Syrian Army Advances On Restive Border Town
Filed by KOSU News in World News.
June 10, 2011
Syrian troops moved against a restive northern border town Friday in what the government said was a military operation to restore order though most residents have reportedly fled.
Tanks were on the outer edges of the town of Jisr al-Shughour on Friday, preparing to enter, an AP reporter accompanying Syrian troops on a government-organized trip said. He said the army announced the start of operations at around 5 a.m. Friday. Witnesses contacted by telephone said most residents had abandoned the town of up to 45,000.
Citing contacts inside Syria, Rami Abdul-Rahman, the London-based head of the Syrian Observatory for Human Rights, said more than 10,000 soldiers were involved in the military action in Jisr al-Shughour.
More than 3,000 Syrians have crossed the border into neighboring Turkey to flee the violence, most in the past several days. Activists said at least six people were killed in cities across Syria when crowds gathered for renewed protests after Friday prayers.
Turkish Prime Minister Recep Tayyip Erdogan, who has said his government will not shut its border, described the Syrian crackdown as “savagery.”
Residents of Jisr al-Shughour who have fled into Turkey depicted a week of revolt and mayhem in the town, where scores of security forces were killed last week amid the uprising against President Bashar al-Assad’s regime.
Syrian state TV said Friday that the operation aims to restore security in Jisr al-Shughour after 120 officers and security personnel were killed by what authorities said were “armed groups.” But some residents said that Syrian police had turned their guns on one another and that soldiers shed their uniforms rather than obey orders to fire on protesters.
A 21-year-old Syrian policeman, who identified himself as Ahmed Gavi, told a Turkish newspaper that he saw five officers killed on the spot when they refused orders to shoot unarmed protesters. He said he escaped across the border with 60 other officers.
Gavi said so many officers died because a fire fight broke out among the more than 200 policemen ordered to carry out an operation against the protesters. His account could not be independently verified because Syrian sharply restricts local media and has expelled foreign reporters, but other refugees have given similar descriptions.
The invitation to members of the media to accompany troops to Jisr al-Shughour appeared to reflect a Syrian government effort to counter criticism and prove the existence of armed gangs.
“Now we feel safe,” Walida Sheikho, a 50-year-old woman in the village of Foro, near Jisr al-Shughour, told The Associated Press.
She and other residents offered food, water and juice to the Syrian troops and said they had appealed for help from the army.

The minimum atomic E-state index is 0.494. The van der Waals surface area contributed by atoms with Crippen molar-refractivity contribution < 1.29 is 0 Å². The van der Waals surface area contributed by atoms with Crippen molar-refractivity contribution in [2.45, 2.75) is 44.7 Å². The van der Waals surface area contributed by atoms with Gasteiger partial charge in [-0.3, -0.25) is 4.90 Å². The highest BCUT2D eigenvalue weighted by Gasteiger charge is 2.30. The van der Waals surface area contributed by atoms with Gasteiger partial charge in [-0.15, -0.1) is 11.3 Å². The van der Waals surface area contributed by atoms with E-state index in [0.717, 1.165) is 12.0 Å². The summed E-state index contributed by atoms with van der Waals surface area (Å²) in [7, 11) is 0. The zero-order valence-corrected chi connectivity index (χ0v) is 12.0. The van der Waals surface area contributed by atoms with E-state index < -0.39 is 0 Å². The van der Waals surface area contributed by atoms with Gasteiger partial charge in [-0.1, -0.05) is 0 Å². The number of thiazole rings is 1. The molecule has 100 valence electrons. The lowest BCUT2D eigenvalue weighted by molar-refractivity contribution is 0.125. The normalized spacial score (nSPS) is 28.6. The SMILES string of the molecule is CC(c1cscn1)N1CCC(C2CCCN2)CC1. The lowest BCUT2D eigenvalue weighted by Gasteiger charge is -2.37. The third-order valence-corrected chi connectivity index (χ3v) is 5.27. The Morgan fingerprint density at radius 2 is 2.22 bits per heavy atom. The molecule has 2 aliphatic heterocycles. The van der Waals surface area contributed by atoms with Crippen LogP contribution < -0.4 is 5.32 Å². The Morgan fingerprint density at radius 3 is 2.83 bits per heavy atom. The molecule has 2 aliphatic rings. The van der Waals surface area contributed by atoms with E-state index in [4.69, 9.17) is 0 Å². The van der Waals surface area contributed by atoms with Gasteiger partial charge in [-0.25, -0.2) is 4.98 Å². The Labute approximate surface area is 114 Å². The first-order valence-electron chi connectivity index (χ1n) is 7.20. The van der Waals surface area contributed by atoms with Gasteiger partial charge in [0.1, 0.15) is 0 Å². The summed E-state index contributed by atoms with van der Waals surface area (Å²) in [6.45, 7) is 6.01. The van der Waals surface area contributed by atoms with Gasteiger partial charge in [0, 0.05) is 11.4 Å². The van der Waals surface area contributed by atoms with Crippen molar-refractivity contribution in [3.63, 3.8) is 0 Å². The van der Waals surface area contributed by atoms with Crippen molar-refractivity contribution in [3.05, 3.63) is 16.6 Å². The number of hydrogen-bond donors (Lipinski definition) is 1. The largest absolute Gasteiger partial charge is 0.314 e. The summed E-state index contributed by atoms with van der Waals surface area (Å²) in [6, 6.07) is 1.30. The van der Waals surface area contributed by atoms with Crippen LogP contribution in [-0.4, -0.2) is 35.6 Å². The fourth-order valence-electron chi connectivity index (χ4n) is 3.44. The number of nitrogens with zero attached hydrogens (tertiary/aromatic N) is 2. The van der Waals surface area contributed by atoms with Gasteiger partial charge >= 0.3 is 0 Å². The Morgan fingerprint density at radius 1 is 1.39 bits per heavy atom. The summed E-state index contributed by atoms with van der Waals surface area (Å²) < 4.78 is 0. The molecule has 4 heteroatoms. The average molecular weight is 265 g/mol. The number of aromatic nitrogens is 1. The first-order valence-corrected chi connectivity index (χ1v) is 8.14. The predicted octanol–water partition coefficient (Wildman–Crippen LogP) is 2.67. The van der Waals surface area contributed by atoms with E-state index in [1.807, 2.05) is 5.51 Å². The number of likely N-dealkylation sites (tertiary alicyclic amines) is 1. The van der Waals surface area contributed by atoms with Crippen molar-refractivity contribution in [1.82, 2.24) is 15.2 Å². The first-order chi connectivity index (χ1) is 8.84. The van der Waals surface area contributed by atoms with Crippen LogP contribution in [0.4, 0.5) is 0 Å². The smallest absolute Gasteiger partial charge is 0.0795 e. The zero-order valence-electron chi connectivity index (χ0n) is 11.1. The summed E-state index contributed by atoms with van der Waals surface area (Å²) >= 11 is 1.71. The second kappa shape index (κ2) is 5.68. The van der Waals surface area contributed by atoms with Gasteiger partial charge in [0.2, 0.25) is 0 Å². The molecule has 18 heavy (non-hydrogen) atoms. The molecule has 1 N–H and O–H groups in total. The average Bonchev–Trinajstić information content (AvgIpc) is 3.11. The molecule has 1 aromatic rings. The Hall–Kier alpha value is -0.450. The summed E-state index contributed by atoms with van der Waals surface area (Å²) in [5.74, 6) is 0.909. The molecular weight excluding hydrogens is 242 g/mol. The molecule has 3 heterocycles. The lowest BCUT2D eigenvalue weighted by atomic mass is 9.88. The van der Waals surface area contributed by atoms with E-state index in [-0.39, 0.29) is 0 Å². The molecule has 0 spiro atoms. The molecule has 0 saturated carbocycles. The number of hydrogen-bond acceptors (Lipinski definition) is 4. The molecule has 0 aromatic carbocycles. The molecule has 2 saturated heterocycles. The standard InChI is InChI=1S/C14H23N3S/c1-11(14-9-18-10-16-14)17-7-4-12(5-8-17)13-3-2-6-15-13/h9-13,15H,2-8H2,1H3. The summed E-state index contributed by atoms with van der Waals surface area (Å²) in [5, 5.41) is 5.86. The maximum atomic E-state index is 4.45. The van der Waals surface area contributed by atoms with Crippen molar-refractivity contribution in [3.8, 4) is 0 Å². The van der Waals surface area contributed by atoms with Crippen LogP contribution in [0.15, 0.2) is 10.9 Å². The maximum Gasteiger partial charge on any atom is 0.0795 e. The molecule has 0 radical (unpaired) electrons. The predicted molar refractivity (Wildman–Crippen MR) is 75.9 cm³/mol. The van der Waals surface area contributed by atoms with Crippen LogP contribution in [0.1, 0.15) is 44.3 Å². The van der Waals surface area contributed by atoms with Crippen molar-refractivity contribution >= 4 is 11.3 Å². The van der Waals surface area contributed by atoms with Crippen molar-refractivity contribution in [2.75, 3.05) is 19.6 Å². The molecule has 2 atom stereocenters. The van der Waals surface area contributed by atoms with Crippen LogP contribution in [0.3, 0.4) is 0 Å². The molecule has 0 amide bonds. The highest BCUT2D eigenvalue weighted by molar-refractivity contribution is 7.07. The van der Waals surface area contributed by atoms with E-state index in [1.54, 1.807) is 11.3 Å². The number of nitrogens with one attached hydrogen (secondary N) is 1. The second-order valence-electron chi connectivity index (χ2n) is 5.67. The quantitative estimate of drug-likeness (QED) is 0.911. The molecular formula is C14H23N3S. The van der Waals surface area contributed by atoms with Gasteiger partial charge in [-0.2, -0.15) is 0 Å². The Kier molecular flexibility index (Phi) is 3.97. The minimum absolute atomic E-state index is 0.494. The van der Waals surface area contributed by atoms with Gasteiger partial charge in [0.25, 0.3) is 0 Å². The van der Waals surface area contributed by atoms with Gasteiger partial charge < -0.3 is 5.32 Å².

Syrian television said the army mobilized after appeals from residents who said they were terrorized by the groups. The government has often blamed violence on gunmen and Islamic extremists, though there have been widespread accounts of security forces firing on unarmed protesters.
State TV also said that armed groups set fire to crops and fields of wheat in areas surrounding Jisr al-Shughour as the army approached.
But a man in the town blamed government security forces for the crop-burning. He said the few remaining residents were collecting car and truck tires to set them on fire to try to block the army’s advance. He told the AP that a military helicopter had flown over the area Thursday night, firing flares on a possible reconnaissance mission.
Meanwhile, activists said demonstrators gathered after Friday prayers across Syria, including in the northern city of Aleppo, the central cities of Homs and Hama, Bukamal in the east, and suburbs of Damascus.
They said security forces opened fire on protesters near the Sheikh Jaber mosque in the Damascus suburb of Qaboun, killing three people and wounding several others. One activist, who spoke on condition of anonymity for fear of reprisals, said there were snipers on rooftops and security checkpoints outside local mosques.
In the restive southern province of Daraa, residents and human rights groups said three people had been shot dead Friday after protesters took to rooftops to cry “Allahu Akhbar,” or God is great.
The military operations are part of a crackdown on the three-month-old uprising against Assad, whose family has ruled Syria for more than 40 years.
Human rights groups say more than 1,300 people have died in the unrest, most of them unarmed civilians. A government spokeswoman has countered that a total of 500 security forces have been killed since the rebellion began.
Interviewed on Turkey’s ATV television late Thursday, Erdogan said some images coming out of Syria were “unpalatable” and suggested that his government could support a U.N. Security Council decision against Syria.
The Turkish primier harshly criticized Assad’s younger brother, Maher, who is believed to be in command some troops in the Jisr al-Shughour operation. Maher Assad is also in charge of the elite Republican Guard, whose job is to protect the government.
The comments reflected Ankara’s frustration with Syria after weeks of attempts by Turkish officials to coax Syrian authorities into implementing democratic reforms.
Officials said the Turkish Red Crescent was setting up two new camps near the border, in addition to the one where refugees have already been placed.
NPR’s Deborah Amos and Peter Kenyon reported from Beirut, Lebanon, for this story, which contains material from The Associated Press. [Copyright 2011 National Public Radio]